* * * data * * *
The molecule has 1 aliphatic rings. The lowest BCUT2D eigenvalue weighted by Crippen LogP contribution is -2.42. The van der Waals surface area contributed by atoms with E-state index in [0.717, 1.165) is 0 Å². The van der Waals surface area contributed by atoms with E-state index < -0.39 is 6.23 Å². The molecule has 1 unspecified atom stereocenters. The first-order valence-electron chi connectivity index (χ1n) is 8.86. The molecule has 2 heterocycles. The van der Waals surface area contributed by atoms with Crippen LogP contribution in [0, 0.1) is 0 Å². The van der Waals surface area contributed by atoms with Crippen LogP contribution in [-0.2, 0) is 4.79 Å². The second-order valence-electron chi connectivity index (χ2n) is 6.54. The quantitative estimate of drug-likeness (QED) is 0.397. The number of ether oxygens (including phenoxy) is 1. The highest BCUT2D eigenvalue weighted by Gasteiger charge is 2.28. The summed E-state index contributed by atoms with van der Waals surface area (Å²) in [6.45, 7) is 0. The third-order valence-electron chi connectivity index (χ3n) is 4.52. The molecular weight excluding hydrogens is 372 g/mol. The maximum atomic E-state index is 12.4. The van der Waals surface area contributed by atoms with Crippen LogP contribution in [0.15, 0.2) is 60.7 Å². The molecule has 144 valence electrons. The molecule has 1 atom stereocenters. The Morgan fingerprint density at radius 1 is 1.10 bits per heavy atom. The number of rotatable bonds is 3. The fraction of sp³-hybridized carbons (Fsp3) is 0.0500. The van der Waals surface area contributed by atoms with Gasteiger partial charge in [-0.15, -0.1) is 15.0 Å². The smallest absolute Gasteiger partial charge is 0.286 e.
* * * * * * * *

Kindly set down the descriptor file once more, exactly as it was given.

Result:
The molecule has 1 aliphatic rings. The lowest BCUT2D eigenvalue weighted by Crippen LogP contribution is -2.42. The van der Waals surface area contributed by atoms with E-state index in [0.717, 1.165) is 0 Å². The van der Waals surface area contributed by atoms with E-state index < -0.39 is 6.23 Å². The molecule has 1 unspecified atom stereocenters. The first-order valence-electron chi connectivity index (χ1n) is 8.86. The molecule has 2 heterocycles. The van der Waals surface area contributed by atoms with Crippen LogP contribution in [0, 0.1) is 0 Å². The van der Waals surface area contributed by atoms with Crippen LogP contribution in [-0.2, 0) is 4.79 Å². The second-order valence-electron chi connectivity index (χ2n) is 6.54. The quantitative estimate of drug-likeness (QED) is 0.397. The number of ether oxygens (including phenoxy) is 1. The highest BCUT2D eigenvalue weighted by Gasteiger charge is 2.28. The summed E-state index contributed by atoms with van der Waals surface area (Å²) in [6.45, 7) is 0. The third-order valence-electron chi connectivity index (χ3n) is 4.52. The molecular weight excluding hydrogens is 372 g/mol. The maximum atomic E-state index is 12.4. The van der Waals surface area contributed by atoms with Crippen LogP contribution in [0.15, 0.2) is 60.7 Å². The molecule has 144 valence electrons. The molecule has 1 atom stereocenters. The Morgan fingerprint density at radius 1 is 1.10 bits per heavy atom. The number of rotatable bonds is 3. The fraction of sp³-hybridized carbons (Fsp3) is 0.0500. The van der Waals surface area contributed by atoms with Gasteiger partial charge in [-0.15, -0.1) is 15.0 Å². The smallest absolute Gasteiger partial charge is 0.286 e.